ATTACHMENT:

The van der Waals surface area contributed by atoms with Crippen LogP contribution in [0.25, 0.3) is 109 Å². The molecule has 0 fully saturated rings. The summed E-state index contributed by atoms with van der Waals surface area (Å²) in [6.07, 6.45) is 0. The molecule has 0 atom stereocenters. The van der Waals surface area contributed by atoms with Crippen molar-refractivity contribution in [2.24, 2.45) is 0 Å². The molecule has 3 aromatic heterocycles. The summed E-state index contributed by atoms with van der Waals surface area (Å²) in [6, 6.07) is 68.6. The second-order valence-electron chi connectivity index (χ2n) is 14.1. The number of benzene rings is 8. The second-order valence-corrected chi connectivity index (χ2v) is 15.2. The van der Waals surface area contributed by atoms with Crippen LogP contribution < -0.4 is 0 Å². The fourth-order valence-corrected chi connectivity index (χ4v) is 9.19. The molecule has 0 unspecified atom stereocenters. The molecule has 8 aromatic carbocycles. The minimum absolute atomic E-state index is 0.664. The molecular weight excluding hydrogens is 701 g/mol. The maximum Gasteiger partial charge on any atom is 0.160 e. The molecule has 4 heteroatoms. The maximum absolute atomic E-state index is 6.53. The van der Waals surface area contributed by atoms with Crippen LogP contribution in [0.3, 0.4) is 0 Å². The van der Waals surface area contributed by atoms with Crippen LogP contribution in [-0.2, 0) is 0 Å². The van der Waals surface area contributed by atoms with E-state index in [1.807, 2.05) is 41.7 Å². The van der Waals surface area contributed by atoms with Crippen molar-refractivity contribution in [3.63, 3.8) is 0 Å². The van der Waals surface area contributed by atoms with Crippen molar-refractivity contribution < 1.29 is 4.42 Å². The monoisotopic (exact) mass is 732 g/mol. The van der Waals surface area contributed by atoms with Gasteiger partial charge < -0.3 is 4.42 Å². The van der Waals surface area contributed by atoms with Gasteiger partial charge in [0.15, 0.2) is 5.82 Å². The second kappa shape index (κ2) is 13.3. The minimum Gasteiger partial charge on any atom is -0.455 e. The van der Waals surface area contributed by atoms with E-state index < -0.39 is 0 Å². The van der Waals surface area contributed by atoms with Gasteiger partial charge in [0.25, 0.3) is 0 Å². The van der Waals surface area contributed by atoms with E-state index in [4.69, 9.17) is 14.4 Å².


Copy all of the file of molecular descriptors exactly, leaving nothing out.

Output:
The van der Waals surface area contributed by atoms with Crippen LogP contribution in [0.25, 0.3) is 109 Å². The molecule has 0 fully saturated rings. The summed E-state index contributed by atoms with van der Waals surface area (Å²) in [6.07, 6.45) is 0. The molecule has 0 atom stereocenters. The van der Waals surface area contributed by atoms with Crippen molar-refractivity contribution in [2.24, 2.45) is 0 Å². The molecule has 3 aromatic heterocycles. The summed E-state index contributed by atoms with van der Waals surface area (Å²) in [6, 6.07) is 68.6. The second-order valence-electron chi connectivity index (χ2n) is 14.1. The number of benzene rings is 8. The second-order valence-corrected chi connectivity index (χ2v) is 15.2. The van der Waals surface area contributed by atoms with Crippen LogP contribution < -0.4 is 0 Å². The fourth-order valence-corrected chi connectivity index (χ4v) is 9.19. The molecule has 0 unspecified atom stereocenters. The molecule has 8 aromatic carbocycles. The minimum absolute atomic E-state index is 0.664. The molecular weight excluding hydrogens is 701 g/mol. The maximum Gasteiger partial charge on any atom is 0.160 e. The molecule has 4 heteroatoms. The maximum absolute atomic E-state index is 6.53. The van der Waals surface area contributed by atoms with Crippen LogP contribution in [0.3, 0.4) is 0 Å². The van der Waals surface area contributed by atoms with Crippen LogP contribution in [-0.2, 0) is 0 Å². The van der Waals surface area contributed by atoms with E-state index in [1.807, 2.05) is 41.7 Å². The van der Waals surface area contributed by atoms with Crippen molar-refractivity contribution in [3.63, 3.8) is 0 Å². The van der Waals surface area contributed by atoms with Crippen molar-refractivity contribution < 1.29 is 4.42 Å². The monoisotopic (exact) mass is 732 g/mol. The van der Waals surface area contributed by atoms with Gasteiger partial charge < -0.3 is 4.42 Å². The van der Waals surface area contributed by atoms with Gasteiger partial charge in [0.15, 0.2) is 5.82 Å². The second kappa shape index (κ2) is 13.3. The minimum Gasteiger partial charge on any atom is -0.455 e. The van der Waals surface area contributed by atoms with E-state index < -0.39 is 0 Å². The van der Waals surface area contributed by atoms with Gasteiger partial charge in [0.25, 0.3) is 0 Å². The van der Waals surface area contributed by atoms with E-state index in [4.69, 9.17) is 14.4 Å².